Sunday, December 09, 2012
When parties litigate legal action in two separate jurisdictions, the proceedings can be complicated and expensive. In October 2012, the Pennsylvania Superior Court decided a case dealing with pending custody actions. Mother filed her custody action in Pennsylvania and Father filed his custody action in New Jersey. M.E.V. v. R.D.V., 2012 WL 5205618. Mother and Father were married in September 2005 and had two children together. In May 2011, Mother found out Father was having an affair and relocated with the children from their New Jersey residence to be with family in Erie, Pennsylvania in June 2011. In November 2011, Father filed a Complaint for Divorce in New Jersey, which stated that the children’s home was New Jersey and that the children should be returned to New Jersey so that the parties could exercise joint legal custody. Mother was served with Father’s Complaint on December 28, 2011.
On January 13, 2012, Mother filed a Complaint for Custody in the Court of Common Pleas of Erie County, Pennsylvania. Father filed Preliminary Objections to Mother’s filing, asserting that a prior custody matter had been filed by him in New Jersey and that Mother was aware of his filing. Father asserted that venue was improper in Erie County and that the matter should be heard in New Jersey.
On March 20, 2012, the trial court in Erie County held a hearing on the matter. The trial court denied Father’s preliminary objections regarding venue. Father appealed and raised the issue of whether the trial court erred in concluding that Pennsylvania, and not New Jersey, was the children’s “home state” under the Uniform Child Custody Jurisdiction and Enforcement Act (“UCCJEA”), 23 Pa.C.S. §§5401-5482.
Before ruling on the issue that Father raised, the Superior Court considered whether Pennsylvania had subject matter jurisdiction to determine the issue of whether it had jurisdiction. Any party or the court sua sponte (on its own) can raise the question of subject matter jurisdiction at any time. The Superior Court noted that the UCCJEA was enacted to help avoid jurisdictional conflicts, as well as to promote cooperation between interested jurisdictions. A trial court cannot exercise jurisdiction over a case when another state has jurisdiction priority. If the trial court determines that a child custody proceeding has begun in the court system of another state, then that trial court should put its case on hold and communicate with the other court to determine which court is the more appropriate forum. 23 Pa.C.S. §5426.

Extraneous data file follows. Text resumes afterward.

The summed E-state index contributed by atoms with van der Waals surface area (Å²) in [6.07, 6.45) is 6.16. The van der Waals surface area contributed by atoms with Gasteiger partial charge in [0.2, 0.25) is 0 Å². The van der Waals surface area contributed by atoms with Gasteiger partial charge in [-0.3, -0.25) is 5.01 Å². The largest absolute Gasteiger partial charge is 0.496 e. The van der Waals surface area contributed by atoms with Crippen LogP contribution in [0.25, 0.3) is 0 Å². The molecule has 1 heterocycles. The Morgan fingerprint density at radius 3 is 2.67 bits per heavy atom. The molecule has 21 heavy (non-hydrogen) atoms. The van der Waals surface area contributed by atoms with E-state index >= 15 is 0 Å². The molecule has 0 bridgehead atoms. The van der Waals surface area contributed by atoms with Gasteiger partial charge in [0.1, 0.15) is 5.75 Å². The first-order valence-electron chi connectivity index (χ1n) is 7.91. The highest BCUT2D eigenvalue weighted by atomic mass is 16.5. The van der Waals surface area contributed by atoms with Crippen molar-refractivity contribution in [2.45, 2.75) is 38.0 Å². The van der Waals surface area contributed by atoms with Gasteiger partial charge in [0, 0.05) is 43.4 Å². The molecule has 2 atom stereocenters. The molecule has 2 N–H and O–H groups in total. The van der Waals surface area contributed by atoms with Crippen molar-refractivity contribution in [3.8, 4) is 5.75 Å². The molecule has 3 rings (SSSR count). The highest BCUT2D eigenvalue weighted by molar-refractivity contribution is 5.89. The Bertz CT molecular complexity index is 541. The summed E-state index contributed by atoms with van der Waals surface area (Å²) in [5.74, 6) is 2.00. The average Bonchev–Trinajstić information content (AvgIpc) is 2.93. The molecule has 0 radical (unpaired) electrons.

Without explaining its reasoning, the trial court concluded that Father did not initiate a custody action under the UCCJEA, because there were no custody proceedings scheduled or pending. The only action pending in New Jersey was Father’s Complaint for Divorce. The Pennsylvania appellate court found that the trial court abused its discretion in making that decision because Father’s Complaint for Divorce included a custody count. The trial court determined that Father did not have a custody proceeding pending in New Jersey and only had a divorce proceeding pending. However, under the statute, a child custody proceeding includes proceedings for divorce. 23 Pa.C.S. §5402. The Pennsylvania trial court should have put its proceeding on hold and checked with the New Jersey court before allowing Mother’s complaint to proceed in Pennsylvania.
The Pennsylvania appellate court also found that the trial court further abused its discretion by determining that Pennsylvania was the children’s home state for the purposes of making a custody determination. The UCCJEA defines home state as the state in which a child lived with a parent for at least six consecutive months immediately before the commencement of a child custody proceeding. 23 Pa.C.S. §5421(a)(1). The trial court determined that the children resided in Pennsylvania, despite Mother’s testimony during the trial that showed that the Mother’s move was on a temporary basis and that Mother and Father would reevaluate in six months. Therefore, the Appellate Court concluded that Pennsylvania did not have jurisdiction over the children.
In summary, the Pennsylvania appellate court found that Pennsylvania did not have jurisdiction because Father had already instituted a custody action in New Jersey and because Pennsylvania was not the children’s “home state.”
If you have questions concerning child custody and where you should commence proceedings, you should contact an attorney.
Written by Allyson Lutley, law clerk at the Law Offices of Linda A. Kerns, LLC. Edited by Elizabeth A. Bokermann, Esquire, associate attorney.